Windhoek-The much anticipated 885 megawatt Kudu Gas Project, which holds the potential to make Namibia self-reliant in terms of electricity generation, has been given a new lease on life.
This comes after the National Petroleum Corporation of Namibia (Namcor) this week confirmed an investment from BW Kudu Limited, which is a wholly-owned subsidiary of BW Offshore Singapore Pty. Ltd.
BW Offshore is a joint Norwegian/Singaporean owned company and is one of the world’s leading suppliers and operators of offshore floating production systems with extensive experience in the development of offshore fields.
In terms of the investment Namcor granted a 56 percent interest in the offshore gas field to BW Kudu Limited.
“Currently Namcor has a 100 percent of the license which was issued to us. We have transferred 56 percent to BW Kudu and we will now be joint holders of the license where each party will pay a pro rata share of the cost going forward. Forty-four percent is paid by Namcor and 56 percent will be paid by BW offshore,” explained Namcor spokesperson, Nangombe Negumbo.
In terms of the agreement, BW Kudu is required to reinvest in Namcor as part of the transfer of the 56 percent stake.
This is to cover costs incurred by Namcor since the commencement of the current license. However, Negumbo said he was not at liberty to disclose the value of the agreement as it is a commercial transaction.
Negumbo added that the field development of the project, which includes the drilling of production wells, the construction of sub-sea and gas transmission pipelines and the installation of a Floating Production System (FPS), is expected to be completed in about three years.
This means the projected completion of the project will be three years after the Final Investment Decision (FID) has been taken. The FID is planned for the fourth quarter of 2017.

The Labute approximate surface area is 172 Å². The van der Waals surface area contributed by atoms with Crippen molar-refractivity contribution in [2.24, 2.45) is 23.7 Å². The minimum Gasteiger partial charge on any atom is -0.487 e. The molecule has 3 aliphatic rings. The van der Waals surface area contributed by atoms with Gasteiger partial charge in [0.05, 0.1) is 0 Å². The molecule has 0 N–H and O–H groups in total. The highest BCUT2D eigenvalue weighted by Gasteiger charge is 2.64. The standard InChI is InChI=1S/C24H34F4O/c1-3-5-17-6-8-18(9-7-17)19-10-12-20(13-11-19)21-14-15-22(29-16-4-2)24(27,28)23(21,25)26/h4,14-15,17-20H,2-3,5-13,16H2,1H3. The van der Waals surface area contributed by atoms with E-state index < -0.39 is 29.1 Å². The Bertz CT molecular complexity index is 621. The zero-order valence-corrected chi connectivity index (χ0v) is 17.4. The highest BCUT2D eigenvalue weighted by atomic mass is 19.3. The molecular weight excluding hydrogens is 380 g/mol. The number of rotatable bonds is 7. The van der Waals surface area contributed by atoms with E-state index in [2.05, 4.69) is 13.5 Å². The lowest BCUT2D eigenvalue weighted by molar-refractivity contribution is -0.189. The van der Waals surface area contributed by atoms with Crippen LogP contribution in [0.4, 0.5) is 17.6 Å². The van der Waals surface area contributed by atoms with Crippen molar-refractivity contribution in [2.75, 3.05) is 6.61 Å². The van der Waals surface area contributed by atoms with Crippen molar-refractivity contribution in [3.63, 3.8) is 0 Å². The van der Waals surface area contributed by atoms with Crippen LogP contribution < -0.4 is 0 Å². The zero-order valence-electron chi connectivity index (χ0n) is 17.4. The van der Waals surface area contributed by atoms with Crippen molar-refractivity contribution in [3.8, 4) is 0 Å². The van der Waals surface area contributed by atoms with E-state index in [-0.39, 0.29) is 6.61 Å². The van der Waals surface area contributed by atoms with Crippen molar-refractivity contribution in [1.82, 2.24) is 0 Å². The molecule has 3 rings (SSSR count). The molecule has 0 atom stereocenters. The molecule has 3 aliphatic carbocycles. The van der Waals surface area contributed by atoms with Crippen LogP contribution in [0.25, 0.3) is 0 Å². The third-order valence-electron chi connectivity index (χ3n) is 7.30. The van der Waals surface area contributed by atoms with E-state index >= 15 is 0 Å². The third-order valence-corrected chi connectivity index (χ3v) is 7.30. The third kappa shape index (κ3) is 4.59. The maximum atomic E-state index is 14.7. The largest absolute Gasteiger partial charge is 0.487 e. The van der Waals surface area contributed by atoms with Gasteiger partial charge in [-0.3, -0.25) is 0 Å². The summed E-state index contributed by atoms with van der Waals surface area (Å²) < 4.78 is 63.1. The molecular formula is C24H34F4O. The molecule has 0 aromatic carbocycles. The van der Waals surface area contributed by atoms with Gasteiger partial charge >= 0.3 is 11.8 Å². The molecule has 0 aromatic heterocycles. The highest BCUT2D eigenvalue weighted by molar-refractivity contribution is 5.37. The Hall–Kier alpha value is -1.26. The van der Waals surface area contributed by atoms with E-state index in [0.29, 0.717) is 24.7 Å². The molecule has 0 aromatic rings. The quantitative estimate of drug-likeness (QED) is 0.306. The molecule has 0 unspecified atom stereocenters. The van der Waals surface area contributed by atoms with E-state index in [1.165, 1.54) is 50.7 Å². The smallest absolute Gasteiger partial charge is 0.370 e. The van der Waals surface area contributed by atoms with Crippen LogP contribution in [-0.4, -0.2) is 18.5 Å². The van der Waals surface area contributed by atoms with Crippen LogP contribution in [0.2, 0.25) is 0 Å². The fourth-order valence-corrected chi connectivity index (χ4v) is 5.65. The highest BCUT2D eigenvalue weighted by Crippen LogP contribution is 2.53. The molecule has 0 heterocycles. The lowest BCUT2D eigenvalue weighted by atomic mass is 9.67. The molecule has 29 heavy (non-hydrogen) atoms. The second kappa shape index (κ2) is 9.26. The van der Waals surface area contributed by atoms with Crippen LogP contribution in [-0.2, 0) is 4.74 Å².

Preliminary estimates are that the entire project could be completed towards the end of 2020.
A full page advert in local newspapers this week indicated that Namcor has agreed to transfer the role of field operator to BW Kudu. The Namibian company said it will work closely together with BW Kudu within a joint development team as the field is prepared for the FID and the subsequent field development.
Once completed, the Kudu gas-to-power project will decrease reliance on imported power and should accelerate economic development.
The project involves the development of the offshore gas field to deliver gas through a 170km-long pipeline to a power station to be built at Uubvlei, 25 km north-east of Oranjemund.
The station will be connected to the Namibian and South African electricity grids by new transmission lines.
“Kudu represents another opportunity for BW Kudu to take a proactive development role in a project that will produce for 15 to 25 years,” said BW Offshore’s chief executive officer, Carl Arnet.
Falling development costs after the 2014 drop in oil prices has helped in making the project economically feasible. The electricity generated by the power station will reshape electricity supply in south-western Africa, providing a secure long-term supply to support the development of Namibia and potentially neighbouring countries.”
“We welcome BW Kudu to the Kudu project and look forward to working together with them to progress the project, which will ultimately generate significant benefits including employment, power generation and economic development for the people of Namibia,” said Namcor Managing Director Immanuel Mulunga.
BW Offshore has about 80 years of maritime energy history and is a leading global provider of floating production services to the oil and gas industry.
BW Offshore has a fleet of 14 owned floating production storage and offloading (FPSO) vessels and one floating storage and offloading (FSO) vessel. BW Offshore has executed 38 FPSO and FSO projects and is listed on the Oslo Stock Exchange.